In ulcerative colitis, total proctocolectomy is the treatment of choice for patients with colonic dysplasia or cancer because of the high risk for metachronous neoplasia. It is unknown whether patients with Crohn's disease and colon cancer or dysplasia have a similar risk.
We retrospectively reviewed the charts of 75 patients treated at our center from 2001 to 2011 with Crohn's disease and colon cancer who underwent segmental resection or subtotal colectomy (STC). We then identified the presence or absence of subsequent colon cancer or dysplasia in these patients during the follow-up (0–19 years).
Of the 64 patients with colon cancer, 25 had at least 1 metachronous cancer (39%). The mean time to a new cancer was 6.8 years. Eighty-five percent of patients (21/25) were undergoing annual screening colonoscopy. Of the 11 patients with dysplasia, 5 (46%) had a new dysplasia. Mean time to a new dysplastic lesion was 5.0 years. Nineteen of the 47 patients (40%) who had a segmental resection for colon cancer developed metachronous cancer and 6/17 patients (35%) with a STC had metachronous cancer. Two of the 4 patients (50%) with STC for dysplasia (50%) had a new dysplasia and 3/7 patients (43%) with segmental resection had a new dysplasia. There was no significant difference (P = 0.61) between recurrence rates in patients with segmental resection versus STC.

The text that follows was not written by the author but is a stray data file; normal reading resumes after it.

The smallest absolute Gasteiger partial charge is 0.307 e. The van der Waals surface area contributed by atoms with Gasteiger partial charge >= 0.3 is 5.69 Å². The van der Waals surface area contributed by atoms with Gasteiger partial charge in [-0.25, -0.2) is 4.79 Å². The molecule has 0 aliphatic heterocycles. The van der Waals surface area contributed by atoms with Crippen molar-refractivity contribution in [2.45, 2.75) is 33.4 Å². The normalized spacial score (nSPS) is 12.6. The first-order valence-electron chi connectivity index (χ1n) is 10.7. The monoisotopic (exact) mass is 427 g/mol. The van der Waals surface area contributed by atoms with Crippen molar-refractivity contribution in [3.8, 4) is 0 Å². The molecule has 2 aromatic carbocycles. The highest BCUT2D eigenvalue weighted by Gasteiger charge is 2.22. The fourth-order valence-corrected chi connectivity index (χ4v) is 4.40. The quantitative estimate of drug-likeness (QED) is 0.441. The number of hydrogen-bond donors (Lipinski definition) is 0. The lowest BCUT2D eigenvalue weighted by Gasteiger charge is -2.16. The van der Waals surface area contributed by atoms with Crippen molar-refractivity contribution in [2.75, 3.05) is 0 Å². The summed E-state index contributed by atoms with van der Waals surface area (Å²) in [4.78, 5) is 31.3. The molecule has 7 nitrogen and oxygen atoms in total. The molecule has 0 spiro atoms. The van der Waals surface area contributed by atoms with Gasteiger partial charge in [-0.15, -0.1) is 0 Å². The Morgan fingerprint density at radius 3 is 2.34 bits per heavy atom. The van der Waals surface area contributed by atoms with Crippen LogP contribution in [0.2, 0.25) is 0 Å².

The high rate of metachronous colon cancer after surgical resection suggests that total proctocolectomy should be considered. Larger studies are required to determine if the same is true for dysplasia.
Article first published online 10 May 2013
*The Henry D. Janowitz Division of Gastroenterology, Department of Medicine;
†Department of Surgery, Division of Colorectal Surgery;
‡Department of Pathology; and
§Department of Surgery, Division of Colorectal Surgery, The Mount Sinai Hospital, New York, New York.
Reprints: Elana A. Maser, MD, FRCPC, The Henry D. Janowitz Division of Gastroenterology, Department of Medicine, The Mount Sinai Hospital, One Gustave L. Levy Place, Box 1069, New York, NY 10029 (e-mail: firstname.lastname@example.org).
The authors have no conflicts of interest to disclose.
Supported in part by The Burrill B. Crohn Research Foundation and in part by the Manhattan Surgical Research Foundation.
Received December 21, 2012
Accepted January 24, 2013